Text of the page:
On Tuesday afternoon, Vineyard Field was quiet; a breeze tinged with fall kicked up some dust next to the batting cages. The bounce houses were deflated, the food stands empty and there were just two people on the field, tossing a ball back and forth.
Martha’s Vineyard Sharks general manager Jerry Murphy loaded a tub of purple-and-black gear into his car before a meeting with some of this summer’s host families. He’d just put in another order for merchandise; the summer supply was sold out and still in demand.
“The season’s over,” he said. “It’s crazy.”
In their second season as members of the Futures Collegiate Baseball League (also in its second year of existence), the Martha’s Vineyard Sharks posted a 26-27 record, faltering down the stretch — after being in second place two weeks before the playoffs started — in the wake of shortstop Eric Jensen’s injured knee and third baseman Eric Brenk’s broken hand. After winning 11 of 15 games from July 9 to July 24, they had a five-game losing streak — “which we never recovered from,” Mr. Murphy said. The Sharks notched a 12-3 win against the North Shore Navigators in their final game but missed out on a post-season berth. Last year’s champs, the Nashua Silver Knights, again stormed the playoffs and took home the wooden bat league crown.
“From a baseball point of view, it was a disappointing end to the season,” Mr. Murphy admitted.
At the same time, however, the caliber of the athletes playing on the Vineyard jumped in quality as the league, which added five new teams this year and intends to add three more before the 2013 season, became more established. It is one of 20 wooden-bat leagues followed and scouted by Baseball America.
From the beginning, showcasing quality baseball has gone hand in glove with providing summer entertainment for families, and from this perspective the Sharks have had an outstanding sophomore season.
“The kids are having a great time and the families are enjoying it,” Mr. Murphy said. The Sharks drew their biggest crowd on opening day, but coming in a close second was kids day, when all Island camps were invited to a morning game — the only one of the season — against North Shore.
“I was afraid nobody would show,” Mr. Murphy said. Instead, over 1,200 people turned out to see the 9-1 victory. The Sharks plan to have one kids day per month next season.
Attendance held steady compared to last year, in spite of significant cutbacks in advertising efforts, with about 630 fans turning up for each game. The team sells about $900 in apparel per game, with merchandise also available at Sports Haven, Island Apparel and Shirt Tales. Still, the numbers were not enough for the organization to break even, and Mr. Murphy doubts the red and the black will balance out in year three. The team’s toughest opponent, it turns out, is not the Silver Knights, but rather the sunny days.
“Our biggest competition is the beach,” Mr. Murphy said. “[Compared to that] we’re always going to be a secondary point of interest.”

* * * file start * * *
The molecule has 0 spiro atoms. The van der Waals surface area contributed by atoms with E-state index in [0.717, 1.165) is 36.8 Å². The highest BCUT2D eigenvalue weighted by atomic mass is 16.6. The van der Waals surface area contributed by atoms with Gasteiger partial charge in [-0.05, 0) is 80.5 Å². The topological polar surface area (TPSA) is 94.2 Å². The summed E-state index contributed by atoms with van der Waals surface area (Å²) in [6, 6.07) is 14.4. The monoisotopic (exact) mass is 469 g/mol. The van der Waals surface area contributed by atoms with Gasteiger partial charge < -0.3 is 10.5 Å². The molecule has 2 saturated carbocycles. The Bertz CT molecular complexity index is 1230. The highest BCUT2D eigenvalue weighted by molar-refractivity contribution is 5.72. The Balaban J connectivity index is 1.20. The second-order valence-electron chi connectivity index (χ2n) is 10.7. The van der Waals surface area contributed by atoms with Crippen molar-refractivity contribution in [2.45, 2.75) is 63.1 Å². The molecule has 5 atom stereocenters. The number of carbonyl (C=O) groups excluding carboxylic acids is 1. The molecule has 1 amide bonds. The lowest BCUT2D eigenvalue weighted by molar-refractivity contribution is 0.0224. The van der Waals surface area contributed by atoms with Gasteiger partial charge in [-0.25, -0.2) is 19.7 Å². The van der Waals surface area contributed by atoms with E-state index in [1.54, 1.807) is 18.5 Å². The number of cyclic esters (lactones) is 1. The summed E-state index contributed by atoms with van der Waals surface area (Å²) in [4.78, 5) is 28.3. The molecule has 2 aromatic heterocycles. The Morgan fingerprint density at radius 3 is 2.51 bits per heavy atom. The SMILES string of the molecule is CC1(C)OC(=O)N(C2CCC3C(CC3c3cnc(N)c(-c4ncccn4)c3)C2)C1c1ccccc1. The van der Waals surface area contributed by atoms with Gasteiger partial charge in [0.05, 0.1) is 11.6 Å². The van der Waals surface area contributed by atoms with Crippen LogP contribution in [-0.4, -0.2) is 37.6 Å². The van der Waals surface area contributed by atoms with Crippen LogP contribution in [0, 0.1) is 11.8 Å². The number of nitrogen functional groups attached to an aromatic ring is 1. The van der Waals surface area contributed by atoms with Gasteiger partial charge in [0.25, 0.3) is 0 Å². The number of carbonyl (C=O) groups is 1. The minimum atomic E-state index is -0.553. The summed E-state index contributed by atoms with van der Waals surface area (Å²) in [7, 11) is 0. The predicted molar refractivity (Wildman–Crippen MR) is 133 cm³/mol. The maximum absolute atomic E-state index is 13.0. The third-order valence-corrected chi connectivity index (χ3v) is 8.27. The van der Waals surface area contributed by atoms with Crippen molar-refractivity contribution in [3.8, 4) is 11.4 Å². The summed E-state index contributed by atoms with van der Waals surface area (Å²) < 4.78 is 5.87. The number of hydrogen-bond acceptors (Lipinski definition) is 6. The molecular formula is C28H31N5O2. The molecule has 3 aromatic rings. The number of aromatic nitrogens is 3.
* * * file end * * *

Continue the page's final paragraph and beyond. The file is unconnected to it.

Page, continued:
Nearly all Sharks games start at 5 p.m., when the weather is still sunny and warm enough to call beachgoers to the shore. Later start times would attract another 150 to 250 fans, Mr. Murphy estimates, but with three games suspended this year because of encroaching darkness, the only way to truly solve the problem is to install lights. It’s the first priority on the Sharks wish list.
“The field is a great field,” Mr. Murphy said. “But I think we’re the only team in the league that doesn’t have any lights.”
The organization also hopes to replace the chain-link fencing that circles home plate with netting and build a stadium seating setup behind home plate, but “that’s all wishful thinking,” Mr. Murphy said.
The recruiting process for next year has already begun. Three former Sharks will return as assistant coaches and the team expects several players from this year’s roster to play in 2013 as well. The Sharks’ 2012 coach, Ernie May, will not return for the next season “not because we don’t want him,” Mr. Murphy said, but because Mr. May is working to add an Enfield, Conn., team to the league.
It remains to be seen whether Ryan Brockett, the sophomore lefty pitcher from St. Mary’s in California, will return. Mr. Brockett’s eight innings of perfect no-hit baseball were a highlight of the season — Mr. Brockett only ended his bid for a complete perfect game because of a 100-pitch limit imposed by the league. He was third in strikeouts in the league; fellow pitcher Matthew Bradstreet was first overall and second in wins.
“I don’t care what league you’re in — high school, Little League, college,” Mr. Murphy said. “Perfect games are exciting.”
Vineyarders Tad Gold and Ryan Fisher also remain eligible for one more season of play in the league (players can compete in the league as long as they have a year remaining of NCAA eligibility). Sharks fans will have to wait until the first of the year to learn roster details.